There is increasing evidence that neural consolidation processes may not simply be a deterministic prolongation of encoding processes but may, instead, make an independent contribution to memory formation7. In rodents, extinction memory consolidation depends on the infralimbic part of the medial prefrontal cortex (IL)8,9,10. The IL exhibits neural firing activity in the form of spontaneous gamma-frequency bursts in the hours after extinction8. The number of IL bursts predicts extinction memory retrieval at test 24 h later, such that animals with more bursts during consolidation show smaller CRs at test8. IL bursts have also been observed in response to CS presentations during extinction learning11, raising the possibility that stimulus-evoked neural activity patterns established during extinction learning may be reactivated in a stimulus-independent fashion after learning. The first aim of the study was, thus, to examine whether spontaneous reactivations of extinction-related activity patterns in the ventromedial prefrontal cortex (vmPFC) (the human homolog of the IL12) contribute to human extinction consolidation and can predict the long-term expression of fear.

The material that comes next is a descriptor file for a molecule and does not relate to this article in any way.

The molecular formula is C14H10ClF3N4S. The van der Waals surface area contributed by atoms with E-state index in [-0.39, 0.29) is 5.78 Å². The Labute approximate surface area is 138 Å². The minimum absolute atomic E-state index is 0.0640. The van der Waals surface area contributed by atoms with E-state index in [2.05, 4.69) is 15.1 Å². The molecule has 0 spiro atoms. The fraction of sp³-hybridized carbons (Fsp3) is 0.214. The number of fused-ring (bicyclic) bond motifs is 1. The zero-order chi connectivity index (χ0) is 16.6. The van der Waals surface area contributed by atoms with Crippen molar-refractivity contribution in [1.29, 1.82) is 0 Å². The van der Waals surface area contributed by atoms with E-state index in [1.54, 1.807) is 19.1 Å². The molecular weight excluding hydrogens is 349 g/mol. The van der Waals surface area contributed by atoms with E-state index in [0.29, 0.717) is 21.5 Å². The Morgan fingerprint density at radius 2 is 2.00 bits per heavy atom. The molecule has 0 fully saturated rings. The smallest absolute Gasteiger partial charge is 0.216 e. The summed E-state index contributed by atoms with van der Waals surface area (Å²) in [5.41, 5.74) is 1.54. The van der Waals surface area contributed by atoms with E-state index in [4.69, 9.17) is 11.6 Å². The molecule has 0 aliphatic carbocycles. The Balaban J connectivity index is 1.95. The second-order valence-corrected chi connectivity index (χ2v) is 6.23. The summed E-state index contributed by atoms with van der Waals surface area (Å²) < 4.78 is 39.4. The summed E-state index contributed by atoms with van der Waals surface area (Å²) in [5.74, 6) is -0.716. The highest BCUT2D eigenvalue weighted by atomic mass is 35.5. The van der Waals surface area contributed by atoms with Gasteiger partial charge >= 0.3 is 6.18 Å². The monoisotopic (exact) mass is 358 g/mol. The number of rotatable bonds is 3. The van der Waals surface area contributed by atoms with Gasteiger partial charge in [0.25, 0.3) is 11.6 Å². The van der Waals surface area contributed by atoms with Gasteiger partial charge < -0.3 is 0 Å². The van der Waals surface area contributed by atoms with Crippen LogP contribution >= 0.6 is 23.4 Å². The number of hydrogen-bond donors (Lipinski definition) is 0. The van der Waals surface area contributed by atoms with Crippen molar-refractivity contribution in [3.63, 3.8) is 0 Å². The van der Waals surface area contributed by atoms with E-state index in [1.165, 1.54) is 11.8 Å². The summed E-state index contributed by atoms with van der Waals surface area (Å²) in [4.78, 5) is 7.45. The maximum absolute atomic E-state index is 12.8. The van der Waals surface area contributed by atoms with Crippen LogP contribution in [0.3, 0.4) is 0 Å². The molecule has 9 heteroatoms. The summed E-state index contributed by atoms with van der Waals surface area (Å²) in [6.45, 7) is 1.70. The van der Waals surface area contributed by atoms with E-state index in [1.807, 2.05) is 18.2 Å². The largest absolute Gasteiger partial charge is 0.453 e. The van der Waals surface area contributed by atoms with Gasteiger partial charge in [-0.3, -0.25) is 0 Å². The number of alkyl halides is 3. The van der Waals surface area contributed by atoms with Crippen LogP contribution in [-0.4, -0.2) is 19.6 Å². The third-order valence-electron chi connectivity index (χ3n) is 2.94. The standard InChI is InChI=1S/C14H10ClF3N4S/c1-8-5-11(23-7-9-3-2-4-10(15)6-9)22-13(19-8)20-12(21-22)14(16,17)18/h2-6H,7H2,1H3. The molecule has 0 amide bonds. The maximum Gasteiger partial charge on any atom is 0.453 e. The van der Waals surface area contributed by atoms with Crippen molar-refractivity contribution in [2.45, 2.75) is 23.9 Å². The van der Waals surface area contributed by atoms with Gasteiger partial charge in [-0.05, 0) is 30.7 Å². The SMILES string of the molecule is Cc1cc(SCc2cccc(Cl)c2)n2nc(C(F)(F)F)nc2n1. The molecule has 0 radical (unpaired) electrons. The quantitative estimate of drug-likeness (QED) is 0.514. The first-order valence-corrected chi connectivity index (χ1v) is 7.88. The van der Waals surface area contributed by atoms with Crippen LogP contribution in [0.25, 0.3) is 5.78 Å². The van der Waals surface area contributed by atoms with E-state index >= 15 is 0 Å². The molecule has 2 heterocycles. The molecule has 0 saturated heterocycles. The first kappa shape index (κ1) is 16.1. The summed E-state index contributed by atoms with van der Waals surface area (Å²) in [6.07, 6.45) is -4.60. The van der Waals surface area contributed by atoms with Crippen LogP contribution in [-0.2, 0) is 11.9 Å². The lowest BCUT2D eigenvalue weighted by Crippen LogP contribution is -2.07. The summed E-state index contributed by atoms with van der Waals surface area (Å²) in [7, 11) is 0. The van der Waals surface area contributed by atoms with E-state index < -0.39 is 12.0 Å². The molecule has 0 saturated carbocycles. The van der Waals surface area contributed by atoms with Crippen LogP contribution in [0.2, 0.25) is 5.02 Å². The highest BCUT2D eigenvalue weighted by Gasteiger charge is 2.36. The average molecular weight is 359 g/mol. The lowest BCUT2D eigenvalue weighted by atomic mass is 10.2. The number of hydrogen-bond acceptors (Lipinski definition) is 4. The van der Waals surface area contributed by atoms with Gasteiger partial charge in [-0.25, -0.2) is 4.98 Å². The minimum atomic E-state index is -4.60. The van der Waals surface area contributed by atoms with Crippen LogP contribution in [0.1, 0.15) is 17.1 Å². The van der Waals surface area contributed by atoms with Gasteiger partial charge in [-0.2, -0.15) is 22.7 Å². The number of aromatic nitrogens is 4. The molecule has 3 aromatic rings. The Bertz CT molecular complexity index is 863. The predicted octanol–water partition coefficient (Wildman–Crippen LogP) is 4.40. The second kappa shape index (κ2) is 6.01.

Furthermore, extinction memory consolidation depends on dopaminergic activity in the prefrontal cortex. Blocking dopamine receptors before or after extinction in the IL impairs extinction consolidation and leads to a return of CRs13,14, while increasing dopaminergic receptor activity during or after extinction leads to improved extinction memory retrieval15,16,17,18. Two studies suggest that extinction memory consolidation can also be enhanced in humans by systemic postextinction administration of the dopamine precursor levodopa17,19. Interestingly, dopamine has been shown to amplify spontaneous burst firing in the prefrontal cortex in rodents20. In addition, dopamine was shown to increase the reactivation of learning-related neural activity during consolidation in the domain of spatial memory21. Based on these findings, the second aim of the study was to test whether a postextinction enhancement of dopaminergic activity increases vmPFC reactivations of extinction-related activity patterns after learning and thereby improves extinction memory retrieval.